Beacon Lesson Plan Library

Publishing an Alphabet Book

Joyce Sewell
Bay District Schools


Students use basic computer skills needed to publish individual books. The students do research on a subject of their choice and write an individual A,B,C Book on their subject.


The student establishes a purpose for reading (for example, entertaining; skiming for facts; answering a specific question).

The student reads and organizes information (for example, in story maps, graphs, charts) for different purposes (for example, being informed, following directions, making a report, conducting interviews, taking a test, performing a task).

The student understands the purpose of a first draft (for example, getting ideas on paper).

The student uses simple alphabetical and numerical systems to organize information.

The student uses electronic technology to create, revise, retrieve, and verify information (including but not limited to word-processing software, electronic encyclopedias).

The student recognizes the use of story structure used in children's literature (for example, patterns).


-Research materials: Encyclopedias, Dictionary, Thesaurus, Atlas, Science Books, and Library Books on animals, space, and other topics of interest
-Word processing program such as The Writing Center or Microsoft Office
-Computers, scanner, printer, enough discs for every child
-Binding materials are needed for this project. You can use construction paper and staples, folders with brads, or a book-binding machine which requires spirals and tag board


l. Collect pattern books, alphabet books, and resource books for research.
2. Train a small group of students to be computer helpers.
3. Prepare materials for publishing and binding two copies of each book. This gives each child a copy of their book and you have a copy to display in the classroom or library.
4. Make arrangements for an Authors' Day to give students an opportunity to share their work.


This is a follow up activity for making a Group A, B, C, book where each child was given a different letter of the alphabet to write a pattern and illustrate. Each child was responsible for making a page of the book. After the children had the experience of helping to make a group book, they were given the opportunity to write their own book.

1. Discuss what plagiarism is and how to follow copyright laws. This can be a seperate lesson where students practice rewriting text in their own words. Students should practice rewriting sentences until they are comfortable putting information into their own words. Have the students demonstrate their skills by writing on the board and allowing the other students to check for plagiarism.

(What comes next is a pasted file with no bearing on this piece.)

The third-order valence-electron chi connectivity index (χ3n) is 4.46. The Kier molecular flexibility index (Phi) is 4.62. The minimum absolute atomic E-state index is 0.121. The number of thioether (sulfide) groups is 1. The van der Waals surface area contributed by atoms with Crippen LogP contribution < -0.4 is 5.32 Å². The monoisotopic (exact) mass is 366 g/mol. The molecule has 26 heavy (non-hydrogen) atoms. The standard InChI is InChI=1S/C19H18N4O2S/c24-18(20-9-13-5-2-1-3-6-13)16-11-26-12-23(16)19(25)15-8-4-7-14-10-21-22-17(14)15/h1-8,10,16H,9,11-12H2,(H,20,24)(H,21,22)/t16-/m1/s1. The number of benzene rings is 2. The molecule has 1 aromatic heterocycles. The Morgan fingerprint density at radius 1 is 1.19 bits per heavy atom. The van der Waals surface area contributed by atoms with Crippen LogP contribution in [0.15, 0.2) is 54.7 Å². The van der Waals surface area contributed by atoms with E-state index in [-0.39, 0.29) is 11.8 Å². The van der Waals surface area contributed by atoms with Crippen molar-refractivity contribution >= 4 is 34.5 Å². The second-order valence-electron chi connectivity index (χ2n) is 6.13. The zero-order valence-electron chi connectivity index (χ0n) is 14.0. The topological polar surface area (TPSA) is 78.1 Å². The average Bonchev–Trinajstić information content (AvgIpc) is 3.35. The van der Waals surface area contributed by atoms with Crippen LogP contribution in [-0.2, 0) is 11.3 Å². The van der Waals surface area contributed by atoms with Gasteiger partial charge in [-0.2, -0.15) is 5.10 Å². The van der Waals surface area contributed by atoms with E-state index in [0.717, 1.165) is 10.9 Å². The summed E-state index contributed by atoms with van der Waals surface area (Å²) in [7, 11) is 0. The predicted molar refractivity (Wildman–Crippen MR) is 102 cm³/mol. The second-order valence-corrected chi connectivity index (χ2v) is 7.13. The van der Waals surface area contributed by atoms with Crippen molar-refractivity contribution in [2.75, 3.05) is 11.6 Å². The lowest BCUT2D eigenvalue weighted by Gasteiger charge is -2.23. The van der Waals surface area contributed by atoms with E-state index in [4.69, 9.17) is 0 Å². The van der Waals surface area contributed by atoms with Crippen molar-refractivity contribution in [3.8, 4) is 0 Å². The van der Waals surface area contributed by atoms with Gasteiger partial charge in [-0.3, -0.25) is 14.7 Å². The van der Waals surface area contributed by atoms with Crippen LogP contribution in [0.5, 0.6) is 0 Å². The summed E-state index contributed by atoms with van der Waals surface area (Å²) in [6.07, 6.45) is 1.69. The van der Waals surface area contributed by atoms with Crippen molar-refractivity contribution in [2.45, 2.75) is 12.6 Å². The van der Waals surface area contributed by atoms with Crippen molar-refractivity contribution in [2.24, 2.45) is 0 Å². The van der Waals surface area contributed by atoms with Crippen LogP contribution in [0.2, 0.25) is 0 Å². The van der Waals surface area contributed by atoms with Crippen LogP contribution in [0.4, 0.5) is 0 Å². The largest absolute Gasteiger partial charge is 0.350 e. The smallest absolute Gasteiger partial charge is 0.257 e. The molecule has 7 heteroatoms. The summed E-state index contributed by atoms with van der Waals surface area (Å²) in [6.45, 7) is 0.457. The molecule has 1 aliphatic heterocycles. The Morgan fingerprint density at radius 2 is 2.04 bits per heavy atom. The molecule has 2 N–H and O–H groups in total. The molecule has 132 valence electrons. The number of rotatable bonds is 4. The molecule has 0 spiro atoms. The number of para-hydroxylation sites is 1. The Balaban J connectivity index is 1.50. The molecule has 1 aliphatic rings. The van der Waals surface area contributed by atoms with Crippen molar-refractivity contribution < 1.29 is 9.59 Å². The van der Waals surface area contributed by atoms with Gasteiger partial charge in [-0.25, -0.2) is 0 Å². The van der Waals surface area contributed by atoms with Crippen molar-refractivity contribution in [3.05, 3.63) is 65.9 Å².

2. Suggest to students that they can write about dogs, cats, animals, dinosaurs, plants, flowers, trees, space, etc. After they choose a subject, they find books and materials with which to do research about this topic.

3. Students select an A, B, C Book that has a pattern that they can follow when writing their A, B, C, Book. The student sticks to the particular pattern as presented in the book, focuses on their subject, and organizes their book from A-Z. Example: Z is for Zellie the Zebra who lives with her husband Zeb in Zanzibar.

4. Children do research, make plans, and write a rough draft in cursive to get their ideas organized on paper. Model an example for the students before they begin work on their own. (This takes about one week.)

5. During the second week, students use word processors. They make copies of their rough drafts and save them to disks.

6. In the third week, students use spell check and thesaurus tools as they proofread their work, and then they print a copy. (Sometimes several drafts are required before they produce an error-free copy.)

7. During the fourth week, students create the title page, author and illustrator page, dedication page, acknowledgement page, and book cover.

8. Students may need another week to complete illustrations, scan them into their text, and compile their books.

9. When students are ready to share their work with their friends and family, we have an Authors` Day where they shared their books with a kindergarten class or parents..


A rubric was used to evaluate the students individual books.

TERRIFIC TIGERS: These students are good researchers. They listen and follow directions and are able to do most of their work independently. They stick to the subject. They use a lot of details. They proofread and produce an A, B, C book on the computer with all parts. They make illustrations for each page of their book. They may have one or two errors.

TIGERS IN TRAINING: These students are becoming good researchers with a little assistance. They stay on the topic. They use some details. They proofread and produce an A, B, C book on the computer with all of the parts. They illustrate some of their pages. They may have three or four errors.

TIGER CUBS: These students are learning to do research with some assistance. They find material on the subject. They may use very little details. They proofread and produce an A, B, C book on the computer. They have a few illustrations. They may have five or six errors.

TIGER BABIES: These students do research with constant assistance. They need someone to guide each step. They have difficulty sticking to the subject and may not have many details. They proofread and produce an A, B, C book on the computer with some of the parts missing. They may have few if any illustrations. They may have seven or more errors.

FUTURE TIGERS: These students need to listen and follow directions. They need to stay on task and complete assignments. They refuse to make a book.


The Unit entitled Publishing a Group Book at this site will help prepare your students to do the Unit on Publishing An Alphabet Book.
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